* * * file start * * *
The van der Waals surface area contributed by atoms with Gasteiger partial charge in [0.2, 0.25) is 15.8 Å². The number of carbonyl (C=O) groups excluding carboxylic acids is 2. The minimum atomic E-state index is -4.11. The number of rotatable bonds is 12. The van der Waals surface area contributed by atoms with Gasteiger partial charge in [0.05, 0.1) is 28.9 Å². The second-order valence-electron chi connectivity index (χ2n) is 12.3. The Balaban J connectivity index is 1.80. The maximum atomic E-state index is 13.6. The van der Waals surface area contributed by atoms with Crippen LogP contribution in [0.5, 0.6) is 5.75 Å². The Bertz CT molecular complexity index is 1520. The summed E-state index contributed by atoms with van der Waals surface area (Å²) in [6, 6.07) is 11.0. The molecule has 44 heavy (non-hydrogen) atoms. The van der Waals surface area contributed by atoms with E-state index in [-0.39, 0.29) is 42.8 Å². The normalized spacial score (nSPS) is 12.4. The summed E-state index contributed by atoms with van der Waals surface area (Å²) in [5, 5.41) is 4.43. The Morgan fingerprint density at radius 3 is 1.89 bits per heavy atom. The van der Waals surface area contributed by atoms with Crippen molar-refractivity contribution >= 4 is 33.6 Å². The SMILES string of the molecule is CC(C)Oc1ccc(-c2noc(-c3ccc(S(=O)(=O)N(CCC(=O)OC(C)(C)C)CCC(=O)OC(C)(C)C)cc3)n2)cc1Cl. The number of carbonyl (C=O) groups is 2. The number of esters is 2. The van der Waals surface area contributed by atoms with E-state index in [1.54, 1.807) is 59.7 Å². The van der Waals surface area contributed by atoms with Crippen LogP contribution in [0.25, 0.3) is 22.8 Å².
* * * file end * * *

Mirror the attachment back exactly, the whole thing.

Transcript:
The van der Waals surface area contributed by atoms with Gasteiger partial charge in [0.2, 0.25) is 15.8 Å². The number of carbonyl (C=O) groups excluding carboxylic acids is 2. The minimum atomic E-state index is -4.11. The number of rotatable bonds is 12. The van der Waals surface area contributed by atoms with Gasteiger partial charge in [0.05, 0.1) is 28.9 Å². The second-order valence-electron chi connectivity index (χ2n) is 12.3. The Balaban J connectivity index is 1.80. The maximum atomic E-state index is 13.6. The van der Waals surface area contributed by atoms with Crippen LogP contribution in [0.5, 0.6) is 5.75 Å². The Bertz CT molecular complexity index is 1520. The summed E-state index contributed by atoms with van der Waals surface area (Å²) in [6, 6.07) is 11.0. The molecule has 44 heavy (non-hydrogen) atoms. The van der Waals surface area contributed by atoms with E-state index in [-0.39, 0.29) is 42.8 Å². The normalized spacial score (nSPS) is 12.4. The summed E-state index contributed by atoms with van der Waals surface area (Å²) in [5, 5.41) is 4.43. The Morgan fingerprint density at radius 3 is 1.89 bits per heavy atom. The van der Waals surface area contributed by atoms with Crippen molar-refractivity contribution >= 4 is 33.6 Å². The SMILES string of the molecule is CC(C)Oc1ccc(-c2noc(-c3ccc(S(=O)(=O)N(CCC(=O)OC(C)(C)C)CCC(=O)OC(C)(C)C)cc3)n2)cc1Cl. The number of carbonyl (C=O) groups is 2. The number of esters is 2. The van der Waals surface area contributed by atoms with E-state index in [1.54, 1.807) is 59.7 Å². The van der Waals surface area contributed by atoms with Crippen LogP contribution in [0.25, 0.3) is 22.8 Å².